The compressive strength was measured at room temperature, 1400, and 1550 °C in atmospheric air for the ZS, ZSC, and ZSS composites. Fig. 4 shows representative room temperature stress–strain curves for the compositions, strain rates, and surface finishing studied. Note that due to the large differences measured in strength, the stress–strain curves are plotted in a semilogarithmic scale.
No strain rate dependence was observed for the room temperature strength in the strain rate range of 2 × 10−5 s−1 to 2 × 10−4 s−1, as can be seen in the stress–strain curves of ZS and ZSC materials (Fig. 4). This is typical of defect-controlled strength situation in which defects act as stress concentrators nucleating cracks and failure. Average compression strength of 3.1 ± 0.2 GPa were measured for ZS versus the 0.88 ± 0.08 GPa strength obtained for the ZS unpolished samples. For ZSC the average compression strength of 560 ± 80 MPa was measured for the finely polished samples and average compression strength of 630 ± 50 MPa was obtained for the ZSC unpolished samples, implying that internal instead of external defects are responsible for fracture. It is clear that ZS materials have exceptionally high intrinsic strength, which is limited by fabrication or finishing defects. In the case of the ZSC material the carbon regions act as flaws for crack nucleation and the finish of the external surface is not a limiting factor in strength.
Fig. 5A shows a general view of the fracture surface microstructure of a ZS sample that failed at 3.2 GPa. It is clear from the figure that the ZrB2 failure is transgranular, while SiC grains are pulled out at the fracture surface and therefore remain intact. In Fig. 5B a higher magnification detail of the fracture surface is presented, where presence of intergranular small cracks can be noticed. It is interesting to note that the stress–strain curves are not linear at high stresses (Fig. 4), indicating that the microstructure is changing due to the generation of internal defects until they reach the critical size for failure.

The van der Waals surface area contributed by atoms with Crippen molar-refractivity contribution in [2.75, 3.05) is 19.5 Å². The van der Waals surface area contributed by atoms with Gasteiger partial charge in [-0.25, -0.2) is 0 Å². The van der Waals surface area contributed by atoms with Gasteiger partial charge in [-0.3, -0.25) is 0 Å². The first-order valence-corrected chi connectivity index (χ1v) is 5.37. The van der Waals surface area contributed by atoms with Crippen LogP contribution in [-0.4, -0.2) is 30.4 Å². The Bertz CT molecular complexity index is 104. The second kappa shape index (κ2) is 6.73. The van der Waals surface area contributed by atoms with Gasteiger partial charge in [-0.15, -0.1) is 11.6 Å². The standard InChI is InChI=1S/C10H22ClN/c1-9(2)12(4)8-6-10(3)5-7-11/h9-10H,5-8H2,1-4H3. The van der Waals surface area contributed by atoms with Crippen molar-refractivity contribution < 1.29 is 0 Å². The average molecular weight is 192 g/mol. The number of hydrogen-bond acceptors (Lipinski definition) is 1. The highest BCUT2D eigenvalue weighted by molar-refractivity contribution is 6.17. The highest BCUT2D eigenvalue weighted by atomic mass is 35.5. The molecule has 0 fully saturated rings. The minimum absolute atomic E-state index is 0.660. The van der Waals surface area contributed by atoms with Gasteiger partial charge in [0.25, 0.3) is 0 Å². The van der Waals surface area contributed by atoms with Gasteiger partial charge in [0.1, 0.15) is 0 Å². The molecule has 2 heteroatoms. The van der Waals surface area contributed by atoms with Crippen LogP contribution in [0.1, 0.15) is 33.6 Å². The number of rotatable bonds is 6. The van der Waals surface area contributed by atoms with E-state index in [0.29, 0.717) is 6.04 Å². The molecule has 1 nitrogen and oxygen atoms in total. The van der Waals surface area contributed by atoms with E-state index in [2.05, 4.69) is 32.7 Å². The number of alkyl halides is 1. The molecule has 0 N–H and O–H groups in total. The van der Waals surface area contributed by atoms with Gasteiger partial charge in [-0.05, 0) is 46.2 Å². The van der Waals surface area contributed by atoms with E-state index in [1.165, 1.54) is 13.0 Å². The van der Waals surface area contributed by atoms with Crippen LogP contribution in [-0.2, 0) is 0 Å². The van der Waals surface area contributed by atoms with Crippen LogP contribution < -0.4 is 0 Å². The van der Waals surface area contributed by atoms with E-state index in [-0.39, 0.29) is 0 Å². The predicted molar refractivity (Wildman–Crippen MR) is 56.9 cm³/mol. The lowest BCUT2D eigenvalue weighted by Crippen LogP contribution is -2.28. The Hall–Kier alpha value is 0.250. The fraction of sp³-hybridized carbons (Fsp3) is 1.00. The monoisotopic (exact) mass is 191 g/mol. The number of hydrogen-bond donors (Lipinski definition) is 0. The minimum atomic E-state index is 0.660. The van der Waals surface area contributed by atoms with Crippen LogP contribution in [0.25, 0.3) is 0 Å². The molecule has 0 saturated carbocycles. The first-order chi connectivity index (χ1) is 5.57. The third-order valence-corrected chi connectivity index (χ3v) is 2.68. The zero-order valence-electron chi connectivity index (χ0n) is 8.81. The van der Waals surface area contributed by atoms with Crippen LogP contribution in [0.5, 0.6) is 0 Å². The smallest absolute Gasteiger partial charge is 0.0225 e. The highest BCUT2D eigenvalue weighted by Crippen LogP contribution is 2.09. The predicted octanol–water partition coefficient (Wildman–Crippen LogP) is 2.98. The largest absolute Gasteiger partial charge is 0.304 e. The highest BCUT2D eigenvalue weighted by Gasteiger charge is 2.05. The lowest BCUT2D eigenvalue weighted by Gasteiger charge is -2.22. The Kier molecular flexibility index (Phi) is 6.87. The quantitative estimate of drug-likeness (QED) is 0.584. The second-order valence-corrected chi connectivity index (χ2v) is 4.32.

Typical stress–strain curves of ZSS along directions parallel and perpendicular to the fibers are also shown in Fig. 4. Measured strengths were 330 ± 150 and 240 ± 30 MPa for samples loaded parallel and perpendicular to the fibers, respectively. The compression strength is controlled by the penny-shaped cracks formed during the sintering step and therefore is higher when the fibers are parallel to the compression direction, as in that case the cracks are perpendicular to the applied load.
Representative high temperature stress–displacement curves are shown in Fig. 6 for materials tested at 1400, and 1550 °C. Fig. 7 summarizes the results obtained, and shows the average compressive strength as a function of temperature. Surface defects are seen to play an important role in limiting the compressive strength of ZS materials up to 1400 °C, while at 1550 °C the measured strength is similar for polished and unpolished samples, implying that oxidation effects are dominant at these temperatures. In general, the ZS composite shows higher compressive strength than the carbon containing ZSC. This is attributed to both the weak carbon bonding to the other phases, evidenced as grain pullout in the SEM observations, and the burnout of carbon at high temperature in air. This creates porosity and also produces channels through which air can enter, oxidizing the ZrB2 phase not only on the surface but also inside the sample.
Plastic deformation is clear in ZS and ZSC materials at 1400, and 1550 °C. The ZS materials can undergo substantially more strain than ZSC materials, because grains start loosing contact points earlier in ZSC due to the initial porosity associated to carbon burnout. Plastic deformation must be associated to grain boundary sliding, because of the high intrinsic strength and low diffusion coefficient of ZrB2. Grain boundary sliding is however difficult by the lack of intergranular phases and the presence of smaller SiC grains the boundaries and triple points.
The extensive cracking in ZSS causes very poor high temperature behavior. At high temperature, cracks cause extensive oxidation through the sample and elimination of the fibers’ coating (Fig. 8). The high temperature strength is therefore very low compared to ZS and ZSC composites.